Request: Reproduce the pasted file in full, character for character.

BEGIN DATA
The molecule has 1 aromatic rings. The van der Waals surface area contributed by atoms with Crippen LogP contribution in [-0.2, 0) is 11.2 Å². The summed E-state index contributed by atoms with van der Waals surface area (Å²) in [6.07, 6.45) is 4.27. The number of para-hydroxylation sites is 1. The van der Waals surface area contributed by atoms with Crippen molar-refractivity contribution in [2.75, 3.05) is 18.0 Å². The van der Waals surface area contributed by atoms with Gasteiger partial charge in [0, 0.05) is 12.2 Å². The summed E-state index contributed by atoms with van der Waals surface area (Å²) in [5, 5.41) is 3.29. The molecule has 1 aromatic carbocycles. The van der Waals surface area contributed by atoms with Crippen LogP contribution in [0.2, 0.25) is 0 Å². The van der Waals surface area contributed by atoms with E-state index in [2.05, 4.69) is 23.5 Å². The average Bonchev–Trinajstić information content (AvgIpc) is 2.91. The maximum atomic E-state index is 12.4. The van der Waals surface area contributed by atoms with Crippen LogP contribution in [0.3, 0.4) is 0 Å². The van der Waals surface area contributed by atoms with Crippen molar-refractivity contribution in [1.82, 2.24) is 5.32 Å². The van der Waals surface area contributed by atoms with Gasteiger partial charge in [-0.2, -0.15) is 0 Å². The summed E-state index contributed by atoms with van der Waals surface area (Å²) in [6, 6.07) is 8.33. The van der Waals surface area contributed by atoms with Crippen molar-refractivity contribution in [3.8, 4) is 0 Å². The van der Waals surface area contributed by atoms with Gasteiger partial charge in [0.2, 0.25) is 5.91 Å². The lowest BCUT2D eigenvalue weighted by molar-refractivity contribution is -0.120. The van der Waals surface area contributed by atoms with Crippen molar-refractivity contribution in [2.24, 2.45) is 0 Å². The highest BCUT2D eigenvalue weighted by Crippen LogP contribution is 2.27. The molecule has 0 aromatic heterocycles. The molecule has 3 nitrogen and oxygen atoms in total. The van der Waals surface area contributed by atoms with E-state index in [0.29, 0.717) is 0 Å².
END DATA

The molecule has 1 aromatic rings. The van der Waals surface area contributed by atoms with Crippen LogP contribution in [-0.2, 0) is 11.2 Å². The summed E-state index contributed by atoms with van der Waals surface area (Å²) in [6.07, 6.45) is 4.27. The number of para-hydroxylation sites is 1. The van der Waals surface area contributed by atoms with Crippen molar-refractivity contribution in [2.75, 3.05) is 18.0 Å². The van der Waals surface area contributed by atoms with Gasteiger partial charge in [0, 0.05) is 12.2 Å². The summed E-state index contributed by atoms with van der Waals surface area (Å²) in [5, 5.41) is 3.29. The molecule has 1 aromatic carbocycles. The van der Waals surface area contributed by atoms with Crippen LogP contribution in [0.2, 0.25) is 0 Å². The van der Waals surface area contributed by atoms with E-state index in [2.05, 4.69) is 23.5 Å². The average Bonchev–Trinajstić information content (AvgIpc) is 2.91. The maximum atomic E-state index is 12.4. The van der Waals surface area contributed by atoms with Crippen LogP contribution in [0.3, 0.4) is 0 Å². The van der Waals surface area contributed by atoms with Crippen molar-refractivity contribution in [1.82, 2.24) is 5.32 Å². The van der Waals surface area contributed by atoms with Gasteiger partial charge in [-0.2, -0.15) is 0 Å². The summed E-state index contributed by atoms with van der Waals surface area (Å²) in [6, 6.07) is 8.33. The van der Waals surface area contributed by atoms with Crippen molar-refractivity contribution in [3.8, 4) is 0 Å². The van der Waals surface area contributed by atoms with Gasteiger partial charge in [0.2, 0.25) is 5.91 Å². The lowest BCUT2D eigenvalue weighted by molar-refractivity contribution is -0.120. The van der Waals surface area contributed by atoms with Crippen molar-refractivity contribution in [2.24, 2.45) is 0 Å². The highest BCUT2D eigenvalue weighted by Crippen LogP contribution is 2.27. The molecule has 0 aromatic heterocycles. The molecule has 3 nitrogen and oxygen atoms in total. The van der Waals surface area contributed by atoms with E-state index in [0.29, 0.717) is 0 Å².